Schenectady County buys land to host Rotterdam Little League fields
ROTTERDAM Schenectady County has finally closed on land to build three baseball diamonds for the Little League in Rotterdam, ending an exhaustive effort that started more than a decade after the organization’s existing fields were imperiled by development.
County officials announced they have formally purchased 8.7 acres off Burdeck Street from developer Timothy Larned for $260,000. The county will continue to own the land, but lease it back to the Little League at a nominal cost.
“That means clear sailing from here,” County Attorney Chris Gardner said Thursday.
Of course, the sale also means the Little League now has to start aggressively seeking funding to build the new ball fields, parking lots and concession stand associated with the project. Already, the league has about $30,000 at its disposal, which is enough to start work.
Grading could begin as early as the spring. Larned and Frank Del Gallo — a pool builder and the former supervisor of Rotterdam — have agreed to help the league level the site so that work on the first field can begin this spring.
“I’m ecstatic this is happening,” said Bob Caprara, the league’s treasurer, who spent years scouting potential sites for the fields. “It won’t be the end result, but we should be able to play baseball by 2015.”
Caprara said the county taking ownership of the fields will allow the league to seek grant funding for the remaining work. He said the league will also continue its own fundraising efforts to bring the final vision for the property to fruition.
“The first thing we have to do is get those fields built,” he said.
The protracted saga of the fields has dragged on long enough that the Rotterdam Little League has merged with another organization in town. In November, the league quietly joined with the Carman Little League, creating an organization serving roughly 500 youths.
The drive for new fields began when the lands of the former Rotterdam Republican Club on Princetown Road and North Thompson Street were sold in 2003. The property hosting three of the Rotterdam Little League’s diamonds was initially slated for a Walmart Supercenter, raising concerns that the organization could lose most of its field space.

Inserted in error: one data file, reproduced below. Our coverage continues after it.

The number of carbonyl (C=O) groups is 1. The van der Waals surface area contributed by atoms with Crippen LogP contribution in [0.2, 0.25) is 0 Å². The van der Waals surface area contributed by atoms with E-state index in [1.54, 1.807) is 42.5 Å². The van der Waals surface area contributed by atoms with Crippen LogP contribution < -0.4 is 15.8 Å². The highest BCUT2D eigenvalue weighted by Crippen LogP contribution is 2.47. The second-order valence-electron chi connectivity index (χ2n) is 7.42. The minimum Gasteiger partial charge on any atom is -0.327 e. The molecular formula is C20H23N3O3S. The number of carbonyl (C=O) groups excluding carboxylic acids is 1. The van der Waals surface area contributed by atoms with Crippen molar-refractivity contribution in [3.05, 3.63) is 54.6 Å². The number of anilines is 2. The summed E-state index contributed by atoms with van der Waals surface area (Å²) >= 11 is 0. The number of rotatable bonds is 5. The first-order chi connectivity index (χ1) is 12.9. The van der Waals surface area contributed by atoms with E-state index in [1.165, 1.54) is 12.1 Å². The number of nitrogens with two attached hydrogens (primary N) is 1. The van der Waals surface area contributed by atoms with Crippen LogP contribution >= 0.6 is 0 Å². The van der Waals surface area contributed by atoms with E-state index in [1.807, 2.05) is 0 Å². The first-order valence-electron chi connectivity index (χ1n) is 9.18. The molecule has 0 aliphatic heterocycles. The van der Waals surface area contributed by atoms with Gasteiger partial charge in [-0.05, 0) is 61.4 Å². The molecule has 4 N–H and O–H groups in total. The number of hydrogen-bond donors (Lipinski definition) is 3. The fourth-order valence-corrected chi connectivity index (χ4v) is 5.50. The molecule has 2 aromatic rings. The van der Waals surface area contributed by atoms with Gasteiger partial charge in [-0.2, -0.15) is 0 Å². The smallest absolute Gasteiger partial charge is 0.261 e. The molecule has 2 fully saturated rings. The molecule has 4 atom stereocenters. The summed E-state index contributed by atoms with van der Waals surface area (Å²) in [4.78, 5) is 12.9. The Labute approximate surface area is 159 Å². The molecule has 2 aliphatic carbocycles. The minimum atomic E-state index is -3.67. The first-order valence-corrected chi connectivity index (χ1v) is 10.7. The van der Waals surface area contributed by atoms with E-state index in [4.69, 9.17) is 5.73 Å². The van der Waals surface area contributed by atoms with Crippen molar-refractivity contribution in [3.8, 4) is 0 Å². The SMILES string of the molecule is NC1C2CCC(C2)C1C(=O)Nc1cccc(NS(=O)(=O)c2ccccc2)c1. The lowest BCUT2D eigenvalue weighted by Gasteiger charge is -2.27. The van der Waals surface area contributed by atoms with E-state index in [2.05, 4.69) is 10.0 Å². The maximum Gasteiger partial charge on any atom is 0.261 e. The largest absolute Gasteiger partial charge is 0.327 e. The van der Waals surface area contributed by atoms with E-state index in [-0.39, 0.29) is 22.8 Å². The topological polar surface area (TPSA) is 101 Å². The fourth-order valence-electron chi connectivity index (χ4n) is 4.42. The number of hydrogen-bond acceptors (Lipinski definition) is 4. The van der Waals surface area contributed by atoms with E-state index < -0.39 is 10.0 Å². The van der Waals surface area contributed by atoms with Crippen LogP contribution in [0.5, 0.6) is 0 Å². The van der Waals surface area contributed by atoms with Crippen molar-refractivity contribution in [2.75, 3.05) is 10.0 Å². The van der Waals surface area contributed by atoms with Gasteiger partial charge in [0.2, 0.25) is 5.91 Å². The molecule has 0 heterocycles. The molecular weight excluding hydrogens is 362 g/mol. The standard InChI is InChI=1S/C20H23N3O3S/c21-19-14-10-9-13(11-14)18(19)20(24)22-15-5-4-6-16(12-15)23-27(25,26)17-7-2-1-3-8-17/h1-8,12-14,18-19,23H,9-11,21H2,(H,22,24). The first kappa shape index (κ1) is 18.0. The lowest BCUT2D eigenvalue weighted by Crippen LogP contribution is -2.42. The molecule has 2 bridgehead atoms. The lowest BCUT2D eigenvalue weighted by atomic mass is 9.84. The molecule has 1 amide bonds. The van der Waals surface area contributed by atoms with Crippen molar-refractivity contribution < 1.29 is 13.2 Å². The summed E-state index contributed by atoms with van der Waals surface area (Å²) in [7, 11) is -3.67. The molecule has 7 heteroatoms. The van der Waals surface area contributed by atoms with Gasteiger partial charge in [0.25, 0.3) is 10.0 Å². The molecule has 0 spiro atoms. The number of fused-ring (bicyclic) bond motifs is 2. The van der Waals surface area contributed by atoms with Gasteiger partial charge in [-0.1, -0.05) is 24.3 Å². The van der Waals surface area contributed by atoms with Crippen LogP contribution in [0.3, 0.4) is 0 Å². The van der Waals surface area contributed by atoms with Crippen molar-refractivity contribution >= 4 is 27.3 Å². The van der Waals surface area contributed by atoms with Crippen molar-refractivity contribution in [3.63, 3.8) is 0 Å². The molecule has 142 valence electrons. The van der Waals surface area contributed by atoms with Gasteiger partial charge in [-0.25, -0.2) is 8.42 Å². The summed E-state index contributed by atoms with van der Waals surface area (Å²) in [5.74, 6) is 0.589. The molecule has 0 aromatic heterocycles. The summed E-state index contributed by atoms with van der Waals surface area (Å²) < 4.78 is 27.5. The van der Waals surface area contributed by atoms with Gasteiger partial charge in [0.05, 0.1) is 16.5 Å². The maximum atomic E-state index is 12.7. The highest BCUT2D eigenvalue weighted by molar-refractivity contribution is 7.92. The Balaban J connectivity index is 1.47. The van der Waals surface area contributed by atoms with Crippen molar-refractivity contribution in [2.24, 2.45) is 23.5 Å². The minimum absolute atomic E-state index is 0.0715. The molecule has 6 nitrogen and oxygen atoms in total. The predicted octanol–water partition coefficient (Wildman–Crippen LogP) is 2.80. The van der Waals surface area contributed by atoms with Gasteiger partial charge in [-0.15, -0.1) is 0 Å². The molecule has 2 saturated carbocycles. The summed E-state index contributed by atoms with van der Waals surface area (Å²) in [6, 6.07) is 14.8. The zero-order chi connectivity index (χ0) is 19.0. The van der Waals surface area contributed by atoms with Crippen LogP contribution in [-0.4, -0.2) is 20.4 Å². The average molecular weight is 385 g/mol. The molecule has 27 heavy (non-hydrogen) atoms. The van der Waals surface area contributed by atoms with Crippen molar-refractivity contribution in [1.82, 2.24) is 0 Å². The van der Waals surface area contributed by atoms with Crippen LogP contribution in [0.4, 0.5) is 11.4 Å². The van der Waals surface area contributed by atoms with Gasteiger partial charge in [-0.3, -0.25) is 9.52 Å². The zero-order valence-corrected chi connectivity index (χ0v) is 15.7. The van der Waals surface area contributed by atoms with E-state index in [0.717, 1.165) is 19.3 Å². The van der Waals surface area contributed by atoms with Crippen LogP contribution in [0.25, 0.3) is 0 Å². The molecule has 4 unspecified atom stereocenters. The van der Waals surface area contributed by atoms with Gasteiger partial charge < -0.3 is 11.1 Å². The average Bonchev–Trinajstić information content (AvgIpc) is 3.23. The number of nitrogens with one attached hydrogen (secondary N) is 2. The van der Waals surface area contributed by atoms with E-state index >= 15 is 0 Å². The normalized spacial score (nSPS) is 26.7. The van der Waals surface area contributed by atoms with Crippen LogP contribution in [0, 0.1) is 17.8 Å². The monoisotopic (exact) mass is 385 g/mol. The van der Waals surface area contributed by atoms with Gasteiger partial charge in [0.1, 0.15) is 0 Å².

The Republican majority on the Town Board initially proposed building a sprawling park complex across from the Rotterdam Square mall before state officials ruled the deed restrictions on the town-owned land would prohibit such development. Several years later, the county Legislature’s majority Democrats signed an option to buy land for the fields on Guilderland Avenue, only to realize that the amount of wetlands on the property would make it impossible to build the four fields needed by the league.
In 2011, county officials announced plans to buy the property off Burdeck and behind Rotterdam’s wastewater treatment plant on West Campbell Road from Larned, so that he could develop the former Republican Club into a 248-unit apartment complex. Work on the fields was supposed to begin that summer, allowing the league to open its 2012 season at the new complex.
Only negotiations over a sewer line proposal for the apartment complex stalled the town’s issuance of a building permit for the apartment project — a contingency for the sale of the property needed for the fields. Though negotiations over the sewer line were completed last year, the sale wasn’t finalized until recently.
“I am delighted that this project is going forward,” said Bob Carter, who serves as president of the merged leagues. “I look forward to providing new opportunities to our youth to play baseball.”